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Have you looked into Gavin de Becker's work?
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Old 08-13-2017, 12:07 AM
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I haven't seen his. I will read more! Thank you. I have consulted with some other (smaller time) people and implemented their suggestions, which is undoubtedly how we made it the last 4 years since his release. I will read this guy's stuff tonight, thank you!
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Old 08-13-2017, 10:32 AM
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See also the book "How to be Invisible" about being hard for stalkers to trace.
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Old 08-13-2017, 05:13 PM
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I will, thanks!
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Old 09-11-2017, 09:23 PM
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Quote:
Originally Posted by xolady View Post
I know for me myself therapy was not the answer. I am basically a very strong willed person for some reason my abuser got a real thrill out of dominating and destroying my personality and life. All the psycho babble in the world couldn't help. I finally got angry and took control back. I still have issues don't get me wrong I'm sure I will always have issues. But I am the only one who has control over my life. I used to be very much the party girl, now I'm not. I'm a better person then I used to be. I never understood why anyone would put up with any kind of abuse. That's most likely why I didn't see the warning signs and believe me they were there. I also was so naive to think it could never happen to me. Funny all my friends and family hated him. My pride was my biggest problem admitting I was in a situation I needed help getting out of was harder then actually getting out. I still fear this man I always will, for me the fear is what keeps me on my toes. Don't get me wrong I still have severe anxiety attacks and pstd. I don't think they will ever go away. I've tried to get over it but I don't believe you get over such physical and mental trauma ever. Sometimes I think of myself as a vase that's been broken and been glued back together, looks ok but there will always be weak places. I know my weaknesses and try to avoid those places. Anyway that's how I cope.
'
I feel like this also! I left my abuser and he is currently detained. I still haven't gone to therapy because I feel I'm the only one that can help myself heal.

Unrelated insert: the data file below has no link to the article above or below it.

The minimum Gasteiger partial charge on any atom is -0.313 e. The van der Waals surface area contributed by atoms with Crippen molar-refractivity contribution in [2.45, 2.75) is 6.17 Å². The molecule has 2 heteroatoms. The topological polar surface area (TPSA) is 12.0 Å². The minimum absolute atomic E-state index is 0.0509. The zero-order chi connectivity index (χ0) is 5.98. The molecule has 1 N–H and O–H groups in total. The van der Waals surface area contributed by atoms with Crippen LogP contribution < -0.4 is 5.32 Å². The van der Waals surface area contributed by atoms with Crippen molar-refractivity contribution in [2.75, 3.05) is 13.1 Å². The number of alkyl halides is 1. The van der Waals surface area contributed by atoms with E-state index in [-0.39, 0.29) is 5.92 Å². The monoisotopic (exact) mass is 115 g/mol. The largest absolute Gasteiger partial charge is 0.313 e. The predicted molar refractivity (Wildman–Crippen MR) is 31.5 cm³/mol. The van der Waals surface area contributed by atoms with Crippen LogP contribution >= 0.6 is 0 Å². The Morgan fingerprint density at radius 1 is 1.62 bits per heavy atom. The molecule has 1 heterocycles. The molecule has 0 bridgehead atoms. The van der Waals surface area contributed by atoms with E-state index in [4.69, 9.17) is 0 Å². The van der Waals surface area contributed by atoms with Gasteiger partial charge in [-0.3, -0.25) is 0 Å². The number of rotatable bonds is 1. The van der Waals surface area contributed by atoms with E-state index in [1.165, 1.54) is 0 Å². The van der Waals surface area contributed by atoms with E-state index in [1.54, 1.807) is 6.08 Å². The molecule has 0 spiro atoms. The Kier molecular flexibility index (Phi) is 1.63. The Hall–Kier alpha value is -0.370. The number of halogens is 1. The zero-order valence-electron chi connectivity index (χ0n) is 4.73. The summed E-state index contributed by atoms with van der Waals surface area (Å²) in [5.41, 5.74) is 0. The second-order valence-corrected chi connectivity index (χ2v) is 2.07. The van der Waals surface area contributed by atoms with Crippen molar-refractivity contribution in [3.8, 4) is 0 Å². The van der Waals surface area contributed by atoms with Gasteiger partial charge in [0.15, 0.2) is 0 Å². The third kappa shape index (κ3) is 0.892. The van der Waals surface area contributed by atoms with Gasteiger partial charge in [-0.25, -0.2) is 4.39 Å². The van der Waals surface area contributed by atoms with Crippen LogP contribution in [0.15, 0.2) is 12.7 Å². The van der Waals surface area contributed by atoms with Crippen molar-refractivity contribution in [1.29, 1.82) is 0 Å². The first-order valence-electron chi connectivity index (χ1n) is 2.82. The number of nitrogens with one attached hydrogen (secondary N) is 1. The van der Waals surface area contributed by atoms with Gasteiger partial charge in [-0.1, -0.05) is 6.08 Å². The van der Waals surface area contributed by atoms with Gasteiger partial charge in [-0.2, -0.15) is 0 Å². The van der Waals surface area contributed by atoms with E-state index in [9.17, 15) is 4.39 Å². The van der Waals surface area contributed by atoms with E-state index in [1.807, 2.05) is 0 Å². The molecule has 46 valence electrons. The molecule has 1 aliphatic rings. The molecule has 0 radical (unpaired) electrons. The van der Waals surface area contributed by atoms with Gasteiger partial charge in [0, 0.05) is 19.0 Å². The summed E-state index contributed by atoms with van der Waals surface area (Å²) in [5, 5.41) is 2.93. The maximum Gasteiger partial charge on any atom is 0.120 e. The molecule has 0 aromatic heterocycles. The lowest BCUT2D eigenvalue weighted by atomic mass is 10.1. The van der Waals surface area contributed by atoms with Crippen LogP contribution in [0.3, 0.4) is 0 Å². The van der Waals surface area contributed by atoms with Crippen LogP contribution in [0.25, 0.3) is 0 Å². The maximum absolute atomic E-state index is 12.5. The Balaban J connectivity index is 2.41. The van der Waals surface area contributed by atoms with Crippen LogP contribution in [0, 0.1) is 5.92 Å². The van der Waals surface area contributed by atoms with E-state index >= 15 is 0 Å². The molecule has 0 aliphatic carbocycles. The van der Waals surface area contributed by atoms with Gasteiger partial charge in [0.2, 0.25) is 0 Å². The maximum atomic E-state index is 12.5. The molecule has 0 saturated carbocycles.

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Old 09-11-2017, 09:39 PM
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I feel like this also! I left my abuser and he is currently detained. I still haven't gone to therapy because I feel I'm the only one that can help myself heal.
Look, try some therapy. If you don't like it, you can always drop it and gut it out yourself. But if you do, and its helpful, then you may find a shortcut and feel better sooner. The idea is to move from victim to survivor in the best way possible. Use your resources. It doesn't make you weak, and you might find more people who thought they could do it just fine on their own.

One of the things abusers do is isolate their victims. They lose their friends. They lose their family. They lose everybody in their lives except their abuser so that they have to rely totally on him/her for everything. They gain control over finances, cars, where and when the person goes, and all of that. So when the abuser is out of the picture, there is a sudden freedom because they don't have to constantly check in, have approval of wardrobe choices, and be on the clock for everything. That is really liberating, but don't forget the other half - the total isolation from outside supports.

build up family and friend connections. Get into therapy - it's cool because it's at a defined time with a start and stop with pretty rigorous boundaries. Since your boundaries have been violated repeatedly until its normal to have those boundaries violated, being in therapy can really help. It's good reality testing. You need people in your life if you are going to move on.

The liberation is great, but you need people, and you need to explore healthy boundaries and boundary setting. This is best done and most efficiently done through therapy.

Can you do it on your own? Sure. Read a ton, design your own program, reconnect with lost friends and family, and identify all of your issues as a result of abuse as well as a treatment methodology for addressing those issues. But it's more efficient through therapy, and therapy seeks to create a healthy relationship where you can talk about boundary issues among other things.
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Old 09-11-2017, 09:44 PM
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Look, try some therapy. If you don't like it, you can always drop it and gut it out yourself. But if you do, and its helpful, then you may find a shortcut and feel better sooner. The idea is to move from victim to survivor in the best way possible. Use your resources. It doesn't make you weak, and you might find more people who thought they could do it just fine on their own.